# How do I use a common axis for three similar time/value graphs

I have three timestamped measurement series, taken over the same interval, but with different actual timestamps. I'd like to show these three trajectories in a combined plot, but because the x-axis (timestamps) is different in each case, I'm having some trouble. Is there a way to do this without picking an x-axis to use and interpolating the y-values for the other two measurement series? I'm fairly new to R, but I feel like there's something obvious I'm overlooking.

For example:

### Series 1

``````Time    Value
1.023   5.786
2.564   10.675
3.678   14.678
5.023   17.456
``````

### Series 2

``````0.787   1.765
1.567   3.456
3.011   5.879
4.598   7.768
``````

### Series 3

``````1.208   3.780
2.478   6.890
3.823   9.091
5.125   12.769
``````
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Can you add some sample data (real or fictional) so that we will know what type of time/date data you have? –  kmm May 24 '11 at 19:38
That's better, you can make our lives easier if you instead use `dput(data)`, where data is wherever you got series1, series2, and series3 –  Rguy May 24 '11 at 19:50
Rguy, could you expand on that? How can my question be improved by dput? –  William Gunn May 24 '11 at 20:06
@william - dput will let others copy and paste the exact structure of your data into our R sessions. This is often the easiest and most efficient way to communicate data. It ensures that the type of data is consistent with your R session, and eliminates almost all possibilities of differences between your R session and others. –  Chase May 24 '11 at 20:26
OK, that makes sense. So for long datasets, you'd just show the first couple rows? –  William Gunn May 24 '11 at 20:32

With base graphics, you can use a combination of `plot` and `points` or `lines`:

``````dat1 <- data.frame(Time = c(1.023, 2.564, 3.678, 5.023), Value = c(5.786, 10.675, 14.678, 17.456))
dat2 <- data.frame(Time = c(0.787, 1.567, 3.011, 4.598), Value = c(1.765, 3.456, 5.879, 7.768))
dat3 <- data.frame(Time = c(1.208, 2.478, 3.823, 5.125), Value = c(3.780, 6.890, 9.091, 12.769))

with(dat1, plot(Time, Value, xlim = c(0,6), ylim = c(0,20)))
with(dat2, points(Time, Value, col = "red"))
with(dat3, points(Time, Value, col = "green"))
``````

Take a look at `?legend` to add a legend. Or, learn `ggplot2` and let it handle that part of it for you:

``````library(ggplot2)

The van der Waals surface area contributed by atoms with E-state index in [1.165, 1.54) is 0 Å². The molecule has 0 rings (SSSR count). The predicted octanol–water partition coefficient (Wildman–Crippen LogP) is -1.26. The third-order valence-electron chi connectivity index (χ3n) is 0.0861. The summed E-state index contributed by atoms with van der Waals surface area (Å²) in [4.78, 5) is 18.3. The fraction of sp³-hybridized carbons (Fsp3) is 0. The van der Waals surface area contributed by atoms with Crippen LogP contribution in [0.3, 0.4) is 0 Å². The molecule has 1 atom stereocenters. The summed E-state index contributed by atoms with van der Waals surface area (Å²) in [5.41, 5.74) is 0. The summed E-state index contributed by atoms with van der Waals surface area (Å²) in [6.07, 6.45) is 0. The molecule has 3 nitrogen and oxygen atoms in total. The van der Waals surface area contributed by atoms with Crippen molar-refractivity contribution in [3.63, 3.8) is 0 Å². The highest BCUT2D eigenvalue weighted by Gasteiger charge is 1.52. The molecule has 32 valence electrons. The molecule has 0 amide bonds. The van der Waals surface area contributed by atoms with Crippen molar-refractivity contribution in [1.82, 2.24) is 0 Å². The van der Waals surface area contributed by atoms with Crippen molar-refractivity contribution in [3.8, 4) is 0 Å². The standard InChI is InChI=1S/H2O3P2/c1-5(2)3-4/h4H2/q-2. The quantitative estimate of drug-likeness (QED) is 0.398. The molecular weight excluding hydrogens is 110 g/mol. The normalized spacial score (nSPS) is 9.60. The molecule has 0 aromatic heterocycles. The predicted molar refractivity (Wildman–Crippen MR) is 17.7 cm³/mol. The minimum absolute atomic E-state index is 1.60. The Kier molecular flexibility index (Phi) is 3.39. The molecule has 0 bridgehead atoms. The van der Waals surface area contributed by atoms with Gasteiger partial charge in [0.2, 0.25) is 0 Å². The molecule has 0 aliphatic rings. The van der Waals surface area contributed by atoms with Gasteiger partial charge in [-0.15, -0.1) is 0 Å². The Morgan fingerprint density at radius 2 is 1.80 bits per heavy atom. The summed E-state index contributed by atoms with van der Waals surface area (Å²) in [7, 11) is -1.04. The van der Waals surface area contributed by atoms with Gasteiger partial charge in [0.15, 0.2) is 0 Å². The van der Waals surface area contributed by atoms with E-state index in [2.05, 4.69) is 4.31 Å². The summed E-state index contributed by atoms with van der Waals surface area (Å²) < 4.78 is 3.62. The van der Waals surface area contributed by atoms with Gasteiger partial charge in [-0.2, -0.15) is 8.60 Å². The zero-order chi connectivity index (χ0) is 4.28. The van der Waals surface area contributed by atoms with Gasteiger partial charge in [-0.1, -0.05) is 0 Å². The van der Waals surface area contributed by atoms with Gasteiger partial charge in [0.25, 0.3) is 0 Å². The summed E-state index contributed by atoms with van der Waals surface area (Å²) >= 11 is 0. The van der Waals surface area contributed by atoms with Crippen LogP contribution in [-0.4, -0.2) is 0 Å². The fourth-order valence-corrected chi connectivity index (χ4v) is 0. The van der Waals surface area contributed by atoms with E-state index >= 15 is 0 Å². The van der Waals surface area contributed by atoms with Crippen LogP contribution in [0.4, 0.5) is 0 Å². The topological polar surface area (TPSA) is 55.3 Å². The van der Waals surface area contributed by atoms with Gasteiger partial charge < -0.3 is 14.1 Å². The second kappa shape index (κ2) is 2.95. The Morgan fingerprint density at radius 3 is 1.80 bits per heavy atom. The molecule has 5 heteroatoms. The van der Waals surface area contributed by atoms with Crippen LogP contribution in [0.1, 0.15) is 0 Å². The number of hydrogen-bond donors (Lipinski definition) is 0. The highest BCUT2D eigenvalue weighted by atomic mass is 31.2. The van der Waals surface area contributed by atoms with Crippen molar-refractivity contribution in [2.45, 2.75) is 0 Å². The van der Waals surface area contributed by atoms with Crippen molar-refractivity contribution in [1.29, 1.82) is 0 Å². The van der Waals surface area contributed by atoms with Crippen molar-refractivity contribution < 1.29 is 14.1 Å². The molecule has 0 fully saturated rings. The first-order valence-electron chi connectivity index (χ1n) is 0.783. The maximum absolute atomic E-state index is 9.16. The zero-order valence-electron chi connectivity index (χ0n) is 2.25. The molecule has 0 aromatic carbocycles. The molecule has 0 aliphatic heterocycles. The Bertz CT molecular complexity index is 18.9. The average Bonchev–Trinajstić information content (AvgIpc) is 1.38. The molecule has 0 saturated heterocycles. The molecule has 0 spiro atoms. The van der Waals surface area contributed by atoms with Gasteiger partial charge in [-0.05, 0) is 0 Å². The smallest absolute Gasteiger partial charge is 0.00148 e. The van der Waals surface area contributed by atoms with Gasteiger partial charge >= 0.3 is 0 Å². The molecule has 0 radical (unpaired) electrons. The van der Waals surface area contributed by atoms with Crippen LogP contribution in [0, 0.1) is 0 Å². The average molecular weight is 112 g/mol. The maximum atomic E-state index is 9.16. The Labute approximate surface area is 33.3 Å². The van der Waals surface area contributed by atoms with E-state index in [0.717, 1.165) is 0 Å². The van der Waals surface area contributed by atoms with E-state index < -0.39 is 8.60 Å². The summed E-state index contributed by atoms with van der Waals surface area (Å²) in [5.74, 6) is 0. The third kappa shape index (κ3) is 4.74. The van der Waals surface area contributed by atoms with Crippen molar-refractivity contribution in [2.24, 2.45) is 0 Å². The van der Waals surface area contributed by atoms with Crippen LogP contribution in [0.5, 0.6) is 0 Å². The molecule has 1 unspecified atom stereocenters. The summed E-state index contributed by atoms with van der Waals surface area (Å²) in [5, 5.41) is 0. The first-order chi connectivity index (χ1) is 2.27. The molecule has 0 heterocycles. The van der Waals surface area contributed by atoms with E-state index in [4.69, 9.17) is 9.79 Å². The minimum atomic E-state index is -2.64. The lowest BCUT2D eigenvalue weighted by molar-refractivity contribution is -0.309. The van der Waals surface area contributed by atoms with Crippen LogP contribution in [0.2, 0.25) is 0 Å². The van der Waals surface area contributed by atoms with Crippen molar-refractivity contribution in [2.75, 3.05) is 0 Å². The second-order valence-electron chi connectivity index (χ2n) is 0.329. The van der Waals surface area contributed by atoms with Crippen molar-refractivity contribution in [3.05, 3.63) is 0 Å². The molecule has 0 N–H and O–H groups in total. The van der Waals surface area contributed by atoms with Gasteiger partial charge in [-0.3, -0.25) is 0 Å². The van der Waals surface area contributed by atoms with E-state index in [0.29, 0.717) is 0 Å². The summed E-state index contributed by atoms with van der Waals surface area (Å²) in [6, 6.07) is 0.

library(reshape)
plotdata <- melt(list(dat1 = dat1, dat2 = dat2, dat3 = dat3), "Time")

qplot(Time, value, data = plotdata, colour = L1)
``````
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you are missing library(reshape) from which the function melt comes. –  PatrickT Mar 18 '13 at 8:23
Thanks @patrickT, fixed. This answer was from the days when reshape was loaded when calling ggplot2...that no longer happens. –  Chase Mar 18 '13 at 13:05

Try this:

``````t1 <- "Time Value
1.023   5.786
2.564   10.675
3.678   14.678
5.023   17.456"

t2 <- "Time Value
0.787   1.765
1.567   3.456
3.011   5.879
4.598   7.768"

t3 <- "Time Value
1.208   3.780
2.478   6.890
3.823   9.091
5.125   12.769"

plot(tex1, type="l", xlim=range(tex1\$Time, tex2\$Time, tex3\$Time), ylim=range(tex1\$Value, tex2\$Value, tex3\$Value), main="Common Time Axis for 3 Data Series", col="black")
grid()
lines(tex2, col="red")
lines(tex3, col="blue")
``````

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Without any further information, it seems you're going to have to use a combination of: `points` and `xlim`.
Plot a single combination of the points (or lines) using `plot`, passing the `xlim` argument so that all of your time inputs could fit on the plot.
Then, use `points` or `lines` to add the other data to the plot, and maybe pass a `color` parameter to these functions as well to distinguish the outputs.
We can provide more details if you include a minimal reproducible example!

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That'll work & is much better than interpolation. At least I know now there's no obvious easier way I've overlooked. –  William Gunn May 24 '11 at 19:59
@Chase provided a more thorough answer above, and his works well! –  Rguy May 24 '11 at 20:03

Subtract the minimum value for time in each series. Determine maximum of the three results as your xlim[2]. Plot using matplot with label suppression, and then add your labels= and at= with axis().

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